Hand, Linda
School of Communication Disorders
University of Sydney

Linda Hand
School of Communication Disorders
University of Sydney
P O Box 170
NSW 2141, Australia

ph (02) 9351 9286;
fax (02) 9351 9977

STRAND: Discourse - English (or, Language disorders and

Modality and power in service provider interviews: Speech pathologists and parents of different cultural backgrounds.

Speech Pathology interviews are a context in which professionals
and lay persons use language to talk about language. Children
with language disorders are very commonly clients in Speech
Pathology, and the interview that is part of the assessment of
their disorder takes place between speech pathologists and
parents or caregivers, usually mothers. It is also not unusual,
especially in Australia, for that interview to be between people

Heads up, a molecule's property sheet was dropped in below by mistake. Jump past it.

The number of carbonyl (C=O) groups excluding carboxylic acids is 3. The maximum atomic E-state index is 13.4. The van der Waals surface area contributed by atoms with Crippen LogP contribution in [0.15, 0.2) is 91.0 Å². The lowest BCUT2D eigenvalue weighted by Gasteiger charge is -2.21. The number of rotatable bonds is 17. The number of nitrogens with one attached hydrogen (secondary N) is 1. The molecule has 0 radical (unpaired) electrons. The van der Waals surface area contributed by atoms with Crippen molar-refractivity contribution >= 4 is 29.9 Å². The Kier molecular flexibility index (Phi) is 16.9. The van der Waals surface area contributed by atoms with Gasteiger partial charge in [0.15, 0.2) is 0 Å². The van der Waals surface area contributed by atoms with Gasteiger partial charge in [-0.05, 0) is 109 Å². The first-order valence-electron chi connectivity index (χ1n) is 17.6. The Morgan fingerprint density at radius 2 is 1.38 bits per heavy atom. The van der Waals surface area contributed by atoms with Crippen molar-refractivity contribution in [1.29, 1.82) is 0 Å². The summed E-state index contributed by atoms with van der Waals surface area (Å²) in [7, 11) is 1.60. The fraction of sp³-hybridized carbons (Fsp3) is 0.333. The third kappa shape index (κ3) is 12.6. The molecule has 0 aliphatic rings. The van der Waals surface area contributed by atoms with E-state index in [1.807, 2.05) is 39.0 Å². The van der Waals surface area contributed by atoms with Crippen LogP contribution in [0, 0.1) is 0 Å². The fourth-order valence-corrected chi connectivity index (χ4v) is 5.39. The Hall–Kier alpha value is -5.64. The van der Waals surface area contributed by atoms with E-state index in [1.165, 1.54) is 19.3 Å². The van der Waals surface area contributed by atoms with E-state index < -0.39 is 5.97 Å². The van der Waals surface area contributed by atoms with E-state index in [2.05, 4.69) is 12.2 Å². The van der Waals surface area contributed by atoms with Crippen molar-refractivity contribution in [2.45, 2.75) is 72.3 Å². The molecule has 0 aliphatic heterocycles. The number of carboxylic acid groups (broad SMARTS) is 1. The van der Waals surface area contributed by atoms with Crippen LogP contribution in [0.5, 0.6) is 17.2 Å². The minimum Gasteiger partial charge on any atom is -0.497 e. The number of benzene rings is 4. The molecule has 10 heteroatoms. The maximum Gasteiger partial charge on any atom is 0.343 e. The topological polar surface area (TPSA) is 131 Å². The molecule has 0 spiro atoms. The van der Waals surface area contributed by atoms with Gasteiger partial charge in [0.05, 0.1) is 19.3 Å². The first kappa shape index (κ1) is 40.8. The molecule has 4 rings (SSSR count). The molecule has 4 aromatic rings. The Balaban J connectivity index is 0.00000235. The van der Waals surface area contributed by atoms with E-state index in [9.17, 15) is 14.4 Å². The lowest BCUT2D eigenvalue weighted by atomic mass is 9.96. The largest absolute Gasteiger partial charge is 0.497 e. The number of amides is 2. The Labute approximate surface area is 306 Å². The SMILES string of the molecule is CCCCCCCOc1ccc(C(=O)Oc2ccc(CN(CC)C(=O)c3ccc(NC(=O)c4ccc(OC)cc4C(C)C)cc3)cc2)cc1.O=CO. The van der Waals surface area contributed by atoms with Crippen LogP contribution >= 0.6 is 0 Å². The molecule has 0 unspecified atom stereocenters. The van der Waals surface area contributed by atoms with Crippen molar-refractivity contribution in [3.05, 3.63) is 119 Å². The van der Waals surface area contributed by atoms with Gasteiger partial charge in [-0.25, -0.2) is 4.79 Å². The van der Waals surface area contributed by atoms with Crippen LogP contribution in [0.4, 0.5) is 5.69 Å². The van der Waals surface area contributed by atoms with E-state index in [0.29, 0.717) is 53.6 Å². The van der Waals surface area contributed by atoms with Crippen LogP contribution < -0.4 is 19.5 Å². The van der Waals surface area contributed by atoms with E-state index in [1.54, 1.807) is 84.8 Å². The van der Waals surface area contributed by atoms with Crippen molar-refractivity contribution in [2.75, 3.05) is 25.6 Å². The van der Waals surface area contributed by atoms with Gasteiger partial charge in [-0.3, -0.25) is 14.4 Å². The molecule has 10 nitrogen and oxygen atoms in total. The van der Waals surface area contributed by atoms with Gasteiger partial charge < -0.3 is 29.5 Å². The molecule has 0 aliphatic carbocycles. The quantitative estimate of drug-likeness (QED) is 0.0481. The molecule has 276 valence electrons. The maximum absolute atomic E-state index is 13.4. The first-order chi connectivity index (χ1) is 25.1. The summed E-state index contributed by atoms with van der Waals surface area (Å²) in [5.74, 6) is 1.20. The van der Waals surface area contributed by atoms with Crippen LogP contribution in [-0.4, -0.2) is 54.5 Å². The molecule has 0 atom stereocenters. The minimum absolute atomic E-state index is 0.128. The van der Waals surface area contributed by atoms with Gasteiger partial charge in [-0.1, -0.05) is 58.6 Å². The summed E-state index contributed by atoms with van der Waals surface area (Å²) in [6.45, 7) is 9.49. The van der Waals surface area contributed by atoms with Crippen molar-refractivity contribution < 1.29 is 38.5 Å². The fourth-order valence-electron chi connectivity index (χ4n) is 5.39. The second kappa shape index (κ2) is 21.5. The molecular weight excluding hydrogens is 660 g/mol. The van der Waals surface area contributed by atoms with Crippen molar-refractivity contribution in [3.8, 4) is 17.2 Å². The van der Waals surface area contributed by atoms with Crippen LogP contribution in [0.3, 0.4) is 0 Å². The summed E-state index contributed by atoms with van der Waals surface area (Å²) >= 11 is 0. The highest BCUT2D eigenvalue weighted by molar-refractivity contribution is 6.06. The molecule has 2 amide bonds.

of different cultural backgrounds, and hence of different
discourse patterns. It is therefore a difficult discourse to
manage from the point of view of young professionals.

Attempts to manage the power dynamics in interactional discourse
in English are often illustrated in the modality system. This
has been demonstrated in several professional-client interview
contexts, such as doctor-patient and lawyer-client. Modal verbs,
adverbs and other modality markers are employed to operate
solidarity and deference politeness systems, which negotiate the
roles and status of the participants. Speech Pathology
interviews have characteristics of both medical and educational
interviews, and there is substantial negotiation of information
that takes place.

This paper will present the results of analysing the
interactional discourse of a number of parent-speech pathologist
interviews with emphasis on the operation of modality. The paper
will show how the use of modality differs between the
professionals and the clients, and how it contributes to the
negotiation of power.